Fighting on All Fronts:

Assembly GOP Leading the Way on Combatting Opioid Abuse

April 11, 2018

By: Representative Ron Tusler

Too many people have been affected by the opioid epidemic sweeping the nation. In Wisconsin, opioid-related overdose deaths tripled from 2003 to 2014 and accounted for 45% of drug overdose deaths in 2013. Calumet County District Attorney Nathan Haberman has said, “This crisis continues to affect all counties throughout Wisconsin, including Calumet County. The issues are real, they affect us all.  But the issues are not solved through accountability in the criminal justice system alone.” DA Haberman is correct. And there has been great progress addressing the epidemic.

In 2013, my colleagues began the Heroin, Opioid Prevention and Education (H.O.P.E.) Agenda. On April 9, 2018, Governor Walker signed two more H.O.P.E. Agenda bills into law bringing the total to thirty. Thirty bills to combat the opioid epidemic!

Preventing abuse is the first prong in a long-term solution. The legislature has funded four more positions at the Department of Justice to fight drug trafficking and given oversight power to the Department of Health Services to prevent “pill mills” from developing across the state.

Other concrete steps include requiring identification when picking up schedule II or III opiate prescriptions, placing codeine cough syrups behind the counter, and promoting prescription takeback programs. These measures will decrease the likelihood these medicines will become a gateway for abuse.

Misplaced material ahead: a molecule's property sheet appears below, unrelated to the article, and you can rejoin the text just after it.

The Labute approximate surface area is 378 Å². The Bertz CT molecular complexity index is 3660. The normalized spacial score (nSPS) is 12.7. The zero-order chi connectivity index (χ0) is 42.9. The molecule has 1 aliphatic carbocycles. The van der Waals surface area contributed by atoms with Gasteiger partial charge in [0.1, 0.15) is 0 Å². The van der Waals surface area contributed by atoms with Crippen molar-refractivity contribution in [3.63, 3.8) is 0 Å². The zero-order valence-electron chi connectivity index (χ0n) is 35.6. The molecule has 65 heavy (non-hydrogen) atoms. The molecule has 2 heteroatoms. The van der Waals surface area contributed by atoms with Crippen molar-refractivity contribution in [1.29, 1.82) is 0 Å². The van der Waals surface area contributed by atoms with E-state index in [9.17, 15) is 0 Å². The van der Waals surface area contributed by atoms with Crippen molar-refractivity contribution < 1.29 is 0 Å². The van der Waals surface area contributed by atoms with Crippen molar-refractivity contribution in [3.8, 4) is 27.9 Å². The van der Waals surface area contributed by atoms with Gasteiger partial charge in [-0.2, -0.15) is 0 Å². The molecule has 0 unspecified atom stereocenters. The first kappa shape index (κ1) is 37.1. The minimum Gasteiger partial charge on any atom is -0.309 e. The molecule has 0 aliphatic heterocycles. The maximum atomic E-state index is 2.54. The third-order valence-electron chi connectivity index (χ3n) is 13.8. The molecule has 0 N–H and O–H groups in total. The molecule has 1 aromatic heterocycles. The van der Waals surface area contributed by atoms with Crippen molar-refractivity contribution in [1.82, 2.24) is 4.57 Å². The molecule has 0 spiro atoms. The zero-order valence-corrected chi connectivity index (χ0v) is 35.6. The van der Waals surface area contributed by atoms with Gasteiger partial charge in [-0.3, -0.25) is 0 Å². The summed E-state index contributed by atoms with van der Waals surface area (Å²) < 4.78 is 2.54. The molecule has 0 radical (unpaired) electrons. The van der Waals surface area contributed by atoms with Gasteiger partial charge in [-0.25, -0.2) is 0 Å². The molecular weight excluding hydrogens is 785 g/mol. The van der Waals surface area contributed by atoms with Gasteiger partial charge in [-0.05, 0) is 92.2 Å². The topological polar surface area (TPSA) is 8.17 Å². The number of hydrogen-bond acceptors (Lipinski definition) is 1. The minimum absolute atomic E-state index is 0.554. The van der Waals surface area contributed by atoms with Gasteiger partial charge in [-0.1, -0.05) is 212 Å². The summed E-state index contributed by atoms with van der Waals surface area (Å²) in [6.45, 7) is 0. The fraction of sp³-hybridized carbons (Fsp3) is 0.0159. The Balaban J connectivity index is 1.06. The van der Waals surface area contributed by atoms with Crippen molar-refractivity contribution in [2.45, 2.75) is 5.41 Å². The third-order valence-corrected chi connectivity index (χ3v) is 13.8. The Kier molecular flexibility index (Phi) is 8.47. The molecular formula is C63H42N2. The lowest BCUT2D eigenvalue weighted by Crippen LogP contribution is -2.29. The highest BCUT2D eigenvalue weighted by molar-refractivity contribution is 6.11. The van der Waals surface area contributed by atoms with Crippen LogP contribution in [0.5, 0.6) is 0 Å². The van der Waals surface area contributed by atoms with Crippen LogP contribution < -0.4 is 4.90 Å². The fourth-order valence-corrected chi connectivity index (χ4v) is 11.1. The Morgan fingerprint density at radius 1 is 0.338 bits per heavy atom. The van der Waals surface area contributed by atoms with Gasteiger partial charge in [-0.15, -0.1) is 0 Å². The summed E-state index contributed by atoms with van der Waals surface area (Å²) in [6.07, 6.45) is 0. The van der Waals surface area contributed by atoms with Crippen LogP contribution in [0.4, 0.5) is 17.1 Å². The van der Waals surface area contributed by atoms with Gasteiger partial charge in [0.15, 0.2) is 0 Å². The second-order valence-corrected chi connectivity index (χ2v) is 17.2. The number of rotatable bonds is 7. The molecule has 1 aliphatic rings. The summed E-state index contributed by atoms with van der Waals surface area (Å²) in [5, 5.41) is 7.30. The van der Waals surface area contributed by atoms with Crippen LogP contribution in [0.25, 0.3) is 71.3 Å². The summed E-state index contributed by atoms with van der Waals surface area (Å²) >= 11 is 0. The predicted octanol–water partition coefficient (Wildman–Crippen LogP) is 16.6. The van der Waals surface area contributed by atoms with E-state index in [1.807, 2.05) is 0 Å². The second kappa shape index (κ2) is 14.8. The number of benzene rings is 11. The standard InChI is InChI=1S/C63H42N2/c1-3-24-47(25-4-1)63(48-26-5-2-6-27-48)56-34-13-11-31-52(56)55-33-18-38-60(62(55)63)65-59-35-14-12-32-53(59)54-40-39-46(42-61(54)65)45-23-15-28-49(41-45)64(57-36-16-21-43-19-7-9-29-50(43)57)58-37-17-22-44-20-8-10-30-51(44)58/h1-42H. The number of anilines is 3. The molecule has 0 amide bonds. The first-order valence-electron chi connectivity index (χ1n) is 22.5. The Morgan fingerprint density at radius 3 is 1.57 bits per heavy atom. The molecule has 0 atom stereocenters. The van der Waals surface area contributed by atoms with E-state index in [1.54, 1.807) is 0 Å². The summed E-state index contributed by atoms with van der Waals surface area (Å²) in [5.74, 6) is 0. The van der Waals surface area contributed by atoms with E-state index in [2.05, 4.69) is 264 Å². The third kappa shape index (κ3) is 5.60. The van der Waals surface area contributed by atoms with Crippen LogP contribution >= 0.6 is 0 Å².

A second goal of the H.O.P.E. Agenda has been helping those in immediate danger. In 2013 the legislature empowered first responders and other medical professionals to save lives by encouraging training for and providing protections when administering an opioid antagonist, such as Naloxone Narcan, which counters the effects of an opiate overdose. Additionally, as our youth have increasingly become victims of this epidemic, the legislature allowed trained teachers, professors, and residence hall directors to administer opioid antagonists.

Further, studies have found that 88% of drug users surveyed said that they would be willing to summon emergency personnel if there was a Good Samaritan law. In 2017, Wisconsin joined 37 other states and D.C. by enacting a Good Samaritan law. These, among other measures, will save victims’ lives.

Finally, we have made headway combatting addiction getting victims’ lives back on track. The legislature has encouraged regional programs to address addiction in underserved areas, streamlined regulations to create greater access to treatment, and promoted the creation of recovery schools, an alternative for high school-aged students that have struggled with addiction where they work on recovery and their high school diploma. On the criminal justice front, Treatment Alternatives and Diversion (TAD) programs have seen increased funding every legislative session since 2013.

April 22-29, 2018 is “Dose of Reality Week” in Wisconsin. The Brillion Police Department and Calumet County Sheriff’s office are permanent drug takeback locations. On April 28, the Kimberly Village Hall will host a takeback event from 11am - 2pm. If you have old or unused prescriptions, I encourage you to take part in these events. I will continue to work with my legislative colleagues and together we can help bring an end to this terrible epidemic.